Kobe Bryant
Apr 06, 2016 Kobe Bryant rated it it was amazing  ·  review of another edition
I was rooting for Steerpike the whole time, especially when he started killing random people to satisfy his lust for murder
Jul 18, 2015 Kaycie rated it liked it  ·  review of another edition
Shelves: 1001_read
I've never before experience such a disconnect between writing an a story. Peake's writing is absolutely incredible. Probably some of the best I've ever read...truly an artist.

The story though? I feel like I am reading a cartoon. Maybe its supposed to be like that, but its pretty serious for a cartoon. I don't know what it is, but I can't take these stories seriously, even though they are fairly serious and it seems like I am supposed to. People are being murdered and I'm chuckling at the really
The Gormenghast trilogy is in my all time favourites list. The writing is incredible. I read the three books straight through as one. The second, Gormenghast is the best. After this Gothic Fantasy, anything I read seemed flat and boring for a while.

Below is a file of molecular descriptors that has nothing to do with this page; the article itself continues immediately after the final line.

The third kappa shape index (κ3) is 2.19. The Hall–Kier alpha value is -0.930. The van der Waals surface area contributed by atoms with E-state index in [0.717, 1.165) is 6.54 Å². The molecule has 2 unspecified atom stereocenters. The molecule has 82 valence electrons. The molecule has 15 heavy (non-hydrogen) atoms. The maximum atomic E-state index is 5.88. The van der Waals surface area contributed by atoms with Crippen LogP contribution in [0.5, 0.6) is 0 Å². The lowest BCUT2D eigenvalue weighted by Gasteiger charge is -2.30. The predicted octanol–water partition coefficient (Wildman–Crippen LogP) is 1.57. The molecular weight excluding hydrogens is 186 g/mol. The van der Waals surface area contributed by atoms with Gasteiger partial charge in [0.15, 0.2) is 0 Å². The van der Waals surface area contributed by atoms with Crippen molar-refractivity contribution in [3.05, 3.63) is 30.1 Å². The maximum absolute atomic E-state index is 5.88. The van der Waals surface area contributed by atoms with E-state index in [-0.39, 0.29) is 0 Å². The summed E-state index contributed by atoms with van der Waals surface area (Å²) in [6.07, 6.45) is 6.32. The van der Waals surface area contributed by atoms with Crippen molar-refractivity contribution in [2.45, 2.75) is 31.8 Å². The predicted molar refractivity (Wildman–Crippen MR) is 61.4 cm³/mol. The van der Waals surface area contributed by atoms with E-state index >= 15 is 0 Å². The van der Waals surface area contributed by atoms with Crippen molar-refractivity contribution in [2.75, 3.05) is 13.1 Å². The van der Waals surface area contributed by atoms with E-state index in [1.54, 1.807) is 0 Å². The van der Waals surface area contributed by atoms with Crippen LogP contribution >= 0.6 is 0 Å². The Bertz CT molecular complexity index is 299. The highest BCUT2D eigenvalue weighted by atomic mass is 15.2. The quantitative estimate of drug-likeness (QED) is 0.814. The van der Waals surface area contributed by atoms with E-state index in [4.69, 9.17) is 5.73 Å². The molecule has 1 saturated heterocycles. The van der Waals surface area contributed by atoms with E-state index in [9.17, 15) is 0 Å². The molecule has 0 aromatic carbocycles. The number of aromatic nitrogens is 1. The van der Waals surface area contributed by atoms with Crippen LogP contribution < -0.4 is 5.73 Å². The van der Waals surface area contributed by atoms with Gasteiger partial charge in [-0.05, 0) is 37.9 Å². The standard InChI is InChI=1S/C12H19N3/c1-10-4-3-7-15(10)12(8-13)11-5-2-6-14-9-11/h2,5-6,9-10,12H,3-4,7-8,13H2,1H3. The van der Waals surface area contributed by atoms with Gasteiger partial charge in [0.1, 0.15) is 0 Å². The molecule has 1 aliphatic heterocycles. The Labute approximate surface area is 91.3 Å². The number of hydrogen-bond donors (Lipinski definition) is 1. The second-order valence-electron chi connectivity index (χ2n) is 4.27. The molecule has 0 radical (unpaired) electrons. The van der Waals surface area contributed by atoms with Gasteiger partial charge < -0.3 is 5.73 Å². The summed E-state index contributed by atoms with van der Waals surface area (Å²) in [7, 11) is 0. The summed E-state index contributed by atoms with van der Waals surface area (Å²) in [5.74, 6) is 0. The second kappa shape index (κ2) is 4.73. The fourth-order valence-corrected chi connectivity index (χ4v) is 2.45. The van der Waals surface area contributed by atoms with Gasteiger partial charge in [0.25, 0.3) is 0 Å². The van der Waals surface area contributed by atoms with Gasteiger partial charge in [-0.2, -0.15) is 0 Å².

« previous 1 3 4 5 6 7 8 9 99 100 next »
  • The Ragged Trousered Philanthropists
  • Gloriana
  • The High Place
  • Vicky Angel
  • Lud-in-the-Mist
  • Viriconium
  • The King of Elfland's Daughter
  • The Worm Ouroboros
  • A Vingança do Assassino (A Saga do Assassino #4)
  • Novelties and Souvenirs: Collected Short Fiction
  • The Swords of Lankhmar (Fafhrd and the Gray Mouser, #5)
  • The Well of the Unicorn
  • Complete Ghost Stories
  • The Unlimited Dream Company
  • Latro in the Mist
  • The Crock of Gold (Revised Edtion)